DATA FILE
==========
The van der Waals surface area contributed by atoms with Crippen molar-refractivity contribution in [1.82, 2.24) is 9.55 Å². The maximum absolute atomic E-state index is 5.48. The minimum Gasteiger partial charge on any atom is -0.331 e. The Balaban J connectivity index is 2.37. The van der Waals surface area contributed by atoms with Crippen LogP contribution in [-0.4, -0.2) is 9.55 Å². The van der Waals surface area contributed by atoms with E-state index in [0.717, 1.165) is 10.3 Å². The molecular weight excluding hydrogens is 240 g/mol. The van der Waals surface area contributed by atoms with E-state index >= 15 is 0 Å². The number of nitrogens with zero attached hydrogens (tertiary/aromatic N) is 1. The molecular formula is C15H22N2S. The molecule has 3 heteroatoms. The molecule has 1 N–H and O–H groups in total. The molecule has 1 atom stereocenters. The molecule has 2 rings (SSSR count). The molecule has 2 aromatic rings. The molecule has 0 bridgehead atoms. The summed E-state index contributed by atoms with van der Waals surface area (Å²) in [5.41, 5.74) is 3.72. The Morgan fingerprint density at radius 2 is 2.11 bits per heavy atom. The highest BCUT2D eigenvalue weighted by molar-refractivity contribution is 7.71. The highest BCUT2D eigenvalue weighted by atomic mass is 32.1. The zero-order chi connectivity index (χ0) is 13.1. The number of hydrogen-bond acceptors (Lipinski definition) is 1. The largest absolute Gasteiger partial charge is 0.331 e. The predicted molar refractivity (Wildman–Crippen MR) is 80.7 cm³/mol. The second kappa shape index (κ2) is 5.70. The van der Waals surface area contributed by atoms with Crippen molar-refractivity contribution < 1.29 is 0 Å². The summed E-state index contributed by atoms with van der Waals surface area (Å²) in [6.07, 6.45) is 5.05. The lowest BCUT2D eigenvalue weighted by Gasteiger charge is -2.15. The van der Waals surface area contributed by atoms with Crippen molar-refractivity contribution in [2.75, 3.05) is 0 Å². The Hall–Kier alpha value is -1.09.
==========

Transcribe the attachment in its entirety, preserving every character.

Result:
The van der Waals surface area contributed by atoms with Crippen molar-refractivity contribution in [1.82, 2.24) is 9.55 Å². The maximum absolute atomic E-state index is 5.48. The minimum Gasteiger partial charge on any atom is -0.331 e. The Balaban J connectivity index is 2.37. The van der Waals surface area contributed by atoms with Crippen LogP contribution in [-0.4, -0.2) is 9.55 Å². The van der Waals surface area contributed by atoms with E-state index in [0.717, 1.165) is 10.3 Å². The molecular weight excluding hydrogens is 240 g/mol. The van der Waals surface area contributed by atoms with E-state index >= 15 is 0 Å². The number of nitrogens with zero attached hydrogens (tertiary/aromatic N) is 1. The molecular formula is C15H22N2S. The molecule has 3 heteroatoms. The molecule has 1 N–H and O–H groups in total. The molecule has 1 atom stereocenters. The molecule has 2 rings (SSSR count). The molecule has 2 aromatic rings. The molecule has 0 bridgehead atoms. The summed E-state index contributed by atoms with van der Waals surface area (Å²) in [5.41, 5.74) is 3.72. The Morgan fingerprint density at radius 2 is 2.11 bits per heavy atom. The highest BCUT2D eigenvalue weighted by molar-refractivity contribution is 7.71. The highest BCUT2D eigenvalue weighted by atomic mass is 32.1. The zero-order chi connectivity index (χ0) is 13.1. The number of hydrogen-bond acceptors (Lipinski definition) is 1. The largest absolute Gasteiger partial charge is 0.331 e. The predicted molar refractivity (Wildman–Crippen MR) is 80.7 cm³/mol. The second kappa shape index (κ2) is 5.70. The van der Waals surface area contributed by atoms with Crippen molar-refractivity contribution < 1.29 is 0 Å². The summed E-state index contributed by atoms with van der Waals surface area (Å²) in [6.07, 6.45) is 5.05. The lowest BCUT2D eigenvalue weighted by Gasteiger charge is -2.15. The van der Waals surface area contributed by atoms with Crippen molar-refractivity contribution in [2.75, 3.05) is 0 Å². The Hall–Kier alpha value is -1.09.